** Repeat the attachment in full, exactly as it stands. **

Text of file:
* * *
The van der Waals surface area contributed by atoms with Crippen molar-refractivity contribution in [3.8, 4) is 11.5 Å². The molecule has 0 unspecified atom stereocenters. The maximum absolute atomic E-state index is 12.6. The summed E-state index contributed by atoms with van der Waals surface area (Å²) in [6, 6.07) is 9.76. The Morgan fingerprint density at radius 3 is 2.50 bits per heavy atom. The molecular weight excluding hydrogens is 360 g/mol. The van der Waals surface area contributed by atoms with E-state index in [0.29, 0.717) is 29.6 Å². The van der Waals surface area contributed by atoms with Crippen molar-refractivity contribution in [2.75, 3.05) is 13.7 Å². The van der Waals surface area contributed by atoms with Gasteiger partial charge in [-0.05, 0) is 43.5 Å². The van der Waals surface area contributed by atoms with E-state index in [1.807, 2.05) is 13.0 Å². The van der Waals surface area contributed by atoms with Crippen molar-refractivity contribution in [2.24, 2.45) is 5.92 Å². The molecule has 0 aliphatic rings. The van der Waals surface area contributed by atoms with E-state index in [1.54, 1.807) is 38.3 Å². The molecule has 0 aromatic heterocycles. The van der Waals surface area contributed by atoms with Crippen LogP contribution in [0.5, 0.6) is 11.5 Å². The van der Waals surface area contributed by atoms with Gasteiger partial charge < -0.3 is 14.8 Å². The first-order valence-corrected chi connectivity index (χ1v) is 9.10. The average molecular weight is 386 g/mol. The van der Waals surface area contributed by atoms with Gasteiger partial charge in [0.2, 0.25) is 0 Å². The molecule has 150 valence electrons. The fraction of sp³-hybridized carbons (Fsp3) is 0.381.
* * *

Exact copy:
The van der Waals surface area contributed by atoms with Crippen molar-refractivity contribution in [3.8, 4) is 11.5 Å². The molecule has 0 unspecified atom stereocenters. The maximum absolute atomic E-state index is 12.6. The summed E-state index contributed by atoms with van der Waals surface area (Å²) in [6, 6.07) is 9.76. The Morgan fingerprint density at radius 3 is 2.50 bits per heavy atom. The molecular weight excluding hydrogens is 360 g/mol. The van der Waals surface area contributed by atoms with E-state index in [0.29, 0.717) is 29.6 Å². The van der Waals surface area contributed by atoms with Crippen molar-refractivity contribution in [2.75, 3.05) is 13.7 Å². The van der Waals surface area contributed by atoms with Gasteiger partial charge in [-0.05, 0) is 43.5 Å². The van der Waals surface area contributed by atoms with E-state index in [1.807, 2.05) is 13.0 Å². The van der Waals surface area contributed by atoms with Crippen molar-refractivity contribution in [2.24, 2.45) is 5.92 Å². The molecule has 0 aliphatic rings. The van der Waals surface area contributed by atoms with E-state index in [1.54, 1.807) is 38.3 Å². The molecule has 0 aromatic heterocycles. The van der Waals surface area contributed by atoms with Crippen LogP contribution in [0.5, 0.6) is 11.5 Å². The van der Waals surface area contributed by atoms with Gasteiger partial charge < -0.3 is 14.8 Å². The first-order valence-corrected chi connectivity index (χ1v) is 9.10. The average molecular weight is 386 g/mol. The van der Waals surface area contributed by atoms with Gasteiger partial charge in [0.2, 0.25) is 0 Å². The molecule has 150 valence electrons. The fraction of sp³-hybridized carbons (Fsp3) is 0.381.